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Morgan at Work on the Hydrogen Fuel Cell LIFEcar


Morgan Motor Company, the UK maker of the classic Morgan car, is building a hydrogen fuel-cell car based on its Aero 8 (shown at right). Partly supported by a £1.9 million (US$3.47 million; €2.84 million) grant from the Department of Trade and Industry (DTI), the Morgan LIFEcar will use a fuel cell developed by Qinetiq, while BOC produces the hydrogen refuelling plant.

Morgan also reportedly plans to use ultracapacitors in its energy storage solution. The project is currently targeting a prototype in two to three years. (Times)

We accept the problems of climate change and think that it would be irresponsible for any manufacturer not to act.

—Charles Morgan, LIFEcar project director

Morgan customers might be well suited in temperament to waiting to purchasing a unique hydrogen roadster.

Morgan launched its 150-mph Aero 8 in March 2000. To date, the company has sold 300 units, and has just had its latest version approved for the US market.

The waiting list for any Morgan in the UK is presently around 12 months—the shortest delivery time since the 1970s, according to the company.

The conventional Aero 8 uses an aluminum body and chassis, and is powered by a BMW 4.4-liter V-8 delivering 333 hp (248 Nm) and 331 lb-ft (449 Nm) of torque. The Aero 8 weighs 1,145 kg, and accelerates from 0–100kph in under 4.5 seconds.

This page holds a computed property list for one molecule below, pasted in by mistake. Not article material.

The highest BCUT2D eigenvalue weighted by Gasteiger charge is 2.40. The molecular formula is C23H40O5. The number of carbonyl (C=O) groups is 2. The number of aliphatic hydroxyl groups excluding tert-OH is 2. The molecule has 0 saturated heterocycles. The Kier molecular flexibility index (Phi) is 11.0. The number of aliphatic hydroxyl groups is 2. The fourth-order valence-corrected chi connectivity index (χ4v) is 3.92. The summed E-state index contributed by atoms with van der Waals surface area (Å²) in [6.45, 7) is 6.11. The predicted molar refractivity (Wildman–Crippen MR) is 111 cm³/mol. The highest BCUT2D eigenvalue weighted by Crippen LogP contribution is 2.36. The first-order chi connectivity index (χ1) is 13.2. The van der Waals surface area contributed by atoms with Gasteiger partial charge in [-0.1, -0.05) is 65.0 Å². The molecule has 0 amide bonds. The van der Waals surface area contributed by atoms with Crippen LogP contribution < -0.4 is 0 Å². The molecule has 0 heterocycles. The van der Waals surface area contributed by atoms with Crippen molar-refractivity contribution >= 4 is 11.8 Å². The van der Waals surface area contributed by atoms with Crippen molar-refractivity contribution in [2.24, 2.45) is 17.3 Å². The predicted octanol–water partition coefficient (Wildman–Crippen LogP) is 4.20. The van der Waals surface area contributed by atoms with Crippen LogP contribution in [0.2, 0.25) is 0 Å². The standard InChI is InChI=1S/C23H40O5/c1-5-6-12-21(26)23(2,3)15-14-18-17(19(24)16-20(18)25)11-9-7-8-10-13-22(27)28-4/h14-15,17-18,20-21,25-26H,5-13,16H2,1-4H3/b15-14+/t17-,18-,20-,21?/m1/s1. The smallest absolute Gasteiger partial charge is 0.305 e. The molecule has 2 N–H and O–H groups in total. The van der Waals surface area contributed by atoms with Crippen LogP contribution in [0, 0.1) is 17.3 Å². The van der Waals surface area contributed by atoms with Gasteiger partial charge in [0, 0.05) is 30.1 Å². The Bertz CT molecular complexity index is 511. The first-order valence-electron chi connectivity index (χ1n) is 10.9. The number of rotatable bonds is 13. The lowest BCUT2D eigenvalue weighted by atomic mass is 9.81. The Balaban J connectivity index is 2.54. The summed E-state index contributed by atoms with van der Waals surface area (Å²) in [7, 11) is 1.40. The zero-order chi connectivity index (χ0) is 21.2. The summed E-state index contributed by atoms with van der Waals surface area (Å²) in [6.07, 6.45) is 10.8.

The car consumes 10.9 liters of fuel per 100km (21.6 mpg US) on a combined drive cycle, and emits 264 g CO2/km.

It will be interesting to see what sort of performance targets Morgan will use with the fuel-cell LIFEcar. More details as they come.



From the morgan web page:

Q: Is it still made with a Wooden chassis?

A: The Morgan car has always been built around an ash-frame , and a steel chassis. The new Aero 8 also has an ash frame. This gives unique strength, flexibility and surprisingly, research showed that the frame made the car safer on impact tests.

Kinda funny that the last car (afaik) to use a (partially) wooden frame, would be one of the first with a fuel cell.

btw, did you see:

intestesting of course that 1) they recognize that they need a 95% cost reduction, and 2) that this would still yield a $50K car.

what, would poor folks drive electrics and would the fuel cells be for conspicuous consumption?

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